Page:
Hunters for the Hungry can still use your venison donations to help feed people in need. Last season the program received 178,662 pounds of venison in Texas, which was the equivalent of 714,648 servings, program coordinator Anita Hendricks said to Lone Star Outdoor News. All the venison is turned into ground meat and wrapped in two-pound packages that are donated to food banks, pantries, homeless shelters, soup kitchens and other groups such as the Salvation Army.
In Texas, 1 in 6 people struggle to afford food. In fact, our state has the second highest rate of food insecurity in the nation. But hunger in Texas affects everyone, not just those in need – food insecurity costs the state $9 billion per year.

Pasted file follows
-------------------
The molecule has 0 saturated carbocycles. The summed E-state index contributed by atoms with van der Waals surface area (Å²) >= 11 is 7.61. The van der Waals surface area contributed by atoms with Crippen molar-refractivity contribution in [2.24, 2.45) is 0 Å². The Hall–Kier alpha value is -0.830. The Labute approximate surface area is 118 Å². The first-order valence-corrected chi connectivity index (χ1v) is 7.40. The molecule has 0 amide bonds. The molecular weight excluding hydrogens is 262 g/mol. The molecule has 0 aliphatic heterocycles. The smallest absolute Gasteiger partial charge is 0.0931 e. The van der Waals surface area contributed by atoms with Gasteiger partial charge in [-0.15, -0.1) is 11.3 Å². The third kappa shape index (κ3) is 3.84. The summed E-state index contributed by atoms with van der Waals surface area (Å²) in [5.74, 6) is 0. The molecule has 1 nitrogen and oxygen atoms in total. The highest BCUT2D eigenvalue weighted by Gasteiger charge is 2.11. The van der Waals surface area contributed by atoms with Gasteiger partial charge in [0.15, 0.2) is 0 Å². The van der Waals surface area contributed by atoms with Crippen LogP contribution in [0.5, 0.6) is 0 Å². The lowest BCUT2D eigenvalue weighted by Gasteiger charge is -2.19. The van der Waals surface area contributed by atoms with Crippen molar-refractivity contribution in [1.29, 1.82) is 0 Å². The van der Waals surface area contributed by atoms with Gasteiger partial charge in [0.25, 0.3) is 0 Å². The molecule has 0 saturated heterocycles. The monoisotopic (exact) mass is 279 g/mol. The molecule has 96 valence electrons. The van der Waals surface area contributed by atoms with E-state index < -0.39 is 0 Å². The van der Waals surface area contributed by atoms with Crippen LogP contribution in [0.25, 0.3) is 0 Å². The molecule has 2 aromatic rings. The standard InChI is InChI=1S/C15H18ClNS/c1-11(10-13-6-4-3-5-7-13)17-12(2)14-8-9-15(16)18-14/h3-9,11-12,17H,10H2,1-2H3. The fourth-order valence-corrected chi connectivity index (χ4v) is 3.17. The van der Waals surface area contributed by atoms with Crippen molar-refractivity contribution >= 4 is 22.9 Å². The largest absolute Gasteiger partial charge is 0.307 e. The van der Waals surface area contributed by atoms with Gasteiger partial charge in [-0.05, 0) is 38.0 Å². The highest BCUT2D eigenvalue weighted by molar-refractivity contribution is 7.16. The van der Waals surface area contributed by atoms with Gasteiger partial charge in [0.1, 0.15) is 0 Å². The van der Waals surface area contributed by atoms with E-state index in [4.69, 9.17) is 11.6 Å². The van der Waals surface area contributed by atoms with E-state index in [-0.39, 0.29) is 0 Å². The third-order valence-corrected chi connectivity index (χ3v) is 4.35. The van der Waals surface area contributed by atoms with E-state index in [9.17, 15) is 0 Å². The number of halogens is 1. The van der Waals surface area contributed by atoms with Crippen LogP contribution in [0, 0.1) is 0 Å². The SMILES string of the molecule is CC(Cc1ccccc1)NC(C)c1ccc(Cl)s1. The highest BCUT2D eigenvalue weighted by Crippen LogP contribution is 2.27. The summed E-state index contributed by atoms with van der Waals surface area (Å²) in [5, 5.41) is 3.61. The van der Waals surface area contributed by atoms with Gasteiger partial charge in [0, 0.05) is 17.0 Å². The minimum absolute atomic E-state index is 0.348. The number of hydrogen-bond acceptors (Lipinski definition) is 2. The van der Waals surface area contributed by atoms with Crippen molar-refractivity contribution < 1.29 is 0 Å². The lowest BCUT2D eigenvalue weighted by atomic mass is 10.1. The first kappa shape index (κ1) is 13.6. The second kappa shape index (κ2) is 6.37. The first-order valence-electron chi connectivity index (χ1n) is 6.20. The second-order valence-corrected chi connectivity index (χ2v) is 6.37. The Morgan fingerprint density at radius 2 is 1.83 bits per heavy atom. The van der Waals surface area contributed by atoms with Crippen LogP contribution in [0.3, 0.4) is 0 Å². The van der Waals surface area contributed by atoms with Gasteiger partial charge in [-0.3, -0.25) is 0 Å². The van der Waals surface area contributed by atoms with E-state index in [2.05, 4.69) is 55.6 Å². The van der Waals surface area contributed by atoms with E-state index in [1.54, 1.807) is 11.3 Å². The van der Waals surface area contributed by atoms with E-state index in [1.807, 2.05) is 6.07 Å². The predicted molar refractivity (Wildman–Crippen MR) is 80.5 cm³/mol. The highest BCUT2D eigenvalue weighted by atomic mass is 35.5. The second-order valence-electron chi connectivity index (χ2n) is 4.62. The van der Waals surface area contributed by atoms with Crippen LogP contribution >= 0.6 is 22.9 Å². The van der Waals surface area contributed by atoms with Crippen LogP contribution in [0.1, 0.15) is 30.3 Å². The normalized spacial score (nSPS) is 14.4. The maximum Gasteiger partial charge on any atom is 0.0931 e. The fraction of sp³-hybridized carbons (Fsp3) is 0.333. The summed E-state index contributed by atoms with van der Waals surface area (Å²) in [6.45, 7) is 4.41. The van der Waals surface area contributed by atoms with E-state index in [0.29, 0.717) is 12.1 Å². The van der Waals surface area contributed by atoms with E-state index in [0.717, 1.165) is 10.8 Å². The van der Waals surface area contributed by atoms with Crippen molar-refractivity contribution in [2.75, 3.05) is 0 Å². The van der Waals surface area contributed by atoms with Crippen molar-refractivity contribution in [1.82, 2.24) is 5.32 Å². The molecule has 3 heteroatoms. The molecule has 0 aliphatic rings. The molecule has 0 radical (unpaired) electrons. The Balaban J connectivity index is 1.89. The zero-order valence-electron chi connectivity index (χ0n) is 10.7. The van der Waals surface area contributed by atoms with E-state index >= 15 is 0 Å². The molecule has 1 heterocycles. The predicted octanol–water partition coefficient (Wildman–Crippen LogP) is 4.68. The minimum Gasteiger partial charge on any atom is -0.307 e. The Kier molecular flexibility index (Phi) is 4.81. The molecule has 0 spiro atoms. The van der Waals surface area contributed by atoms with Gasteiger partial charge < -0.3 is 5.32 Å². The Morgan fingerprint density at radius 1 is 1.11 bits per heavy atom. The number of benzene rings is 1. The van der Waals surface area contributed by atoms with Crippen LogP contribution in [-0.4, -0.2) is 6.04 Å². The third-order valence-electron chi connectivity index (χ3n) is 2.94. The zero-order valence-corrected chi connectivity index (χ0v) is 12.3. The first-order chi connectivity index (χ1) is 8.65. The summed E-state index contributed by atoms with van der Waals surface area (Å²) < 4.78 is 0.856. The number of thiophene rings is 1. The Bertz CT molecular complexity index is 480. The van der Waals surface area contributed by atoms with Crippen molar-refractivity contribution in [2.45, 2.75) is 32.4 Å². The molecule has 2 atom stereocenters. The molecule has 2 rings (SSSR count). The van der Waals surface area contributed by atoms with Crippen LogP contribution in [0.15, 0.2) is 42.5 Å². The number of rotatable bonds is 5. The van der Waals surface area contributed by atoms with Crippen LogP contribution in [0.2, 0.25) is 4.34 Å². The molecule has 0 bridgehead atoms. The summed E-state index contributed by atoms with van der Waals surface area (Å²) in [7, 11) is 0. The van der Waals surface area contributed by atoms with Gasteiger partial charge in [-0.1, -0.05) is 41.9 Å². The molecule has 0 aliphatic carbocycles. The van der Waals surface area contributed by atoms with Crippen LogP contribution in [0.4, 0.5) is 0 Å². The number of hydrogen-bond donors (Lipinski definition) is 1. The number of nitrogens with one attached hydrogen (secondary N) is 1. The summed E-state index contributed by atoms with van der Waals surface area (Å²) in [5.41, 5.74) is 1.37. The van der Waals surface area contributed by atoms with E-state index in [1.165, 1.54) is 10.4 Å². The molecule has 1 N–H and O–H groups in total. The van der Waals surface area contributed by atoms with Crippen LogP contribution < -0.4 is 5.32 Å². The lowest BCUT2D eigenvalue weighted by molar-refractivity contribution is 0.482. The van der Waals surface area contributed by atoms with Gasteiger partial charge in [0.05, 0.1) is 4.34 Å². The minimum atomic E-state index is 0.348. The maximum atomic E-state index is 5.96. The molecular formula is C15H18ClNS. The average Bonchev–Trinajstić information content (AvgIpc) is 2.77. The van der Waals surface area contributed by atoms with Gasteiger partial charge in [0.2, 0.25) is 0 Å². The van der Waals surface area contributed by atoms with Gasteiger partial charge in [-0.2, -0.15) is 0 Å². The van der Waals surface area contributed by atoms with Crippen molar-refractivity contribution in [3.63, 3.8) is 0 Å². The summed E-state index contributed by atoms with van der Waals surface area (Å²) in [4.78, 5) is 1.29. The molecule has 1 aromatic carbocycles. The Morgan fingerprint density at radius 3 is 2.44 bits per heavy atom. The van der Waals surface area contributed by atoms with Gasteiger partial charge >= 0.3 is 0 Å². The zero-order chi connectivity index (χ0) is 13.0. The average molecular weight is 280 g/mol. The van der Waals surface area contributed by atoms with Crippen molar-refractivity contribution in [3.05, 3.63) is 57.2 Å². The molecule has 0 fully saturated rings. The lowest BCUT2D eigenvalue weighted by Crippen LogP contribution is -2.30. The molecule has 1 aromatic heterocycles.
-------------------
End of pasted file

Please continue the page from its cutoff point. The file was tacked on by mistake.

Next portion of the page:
Hunters can bring their legally tagged, field-dressed deer to participating wild game processors across the state. The processors—about 100 of them across Texas — are listed on tacaa.org/hunters-for-the-hungry
. Hunters may also call the program’s hotline, 800-992-9767, ext. 506. A hunter pays the processor a fee which, frequently, is about half of what is normally charged, Hendricks said, but recommends that hunters call the processors to verify locations, hours and fees.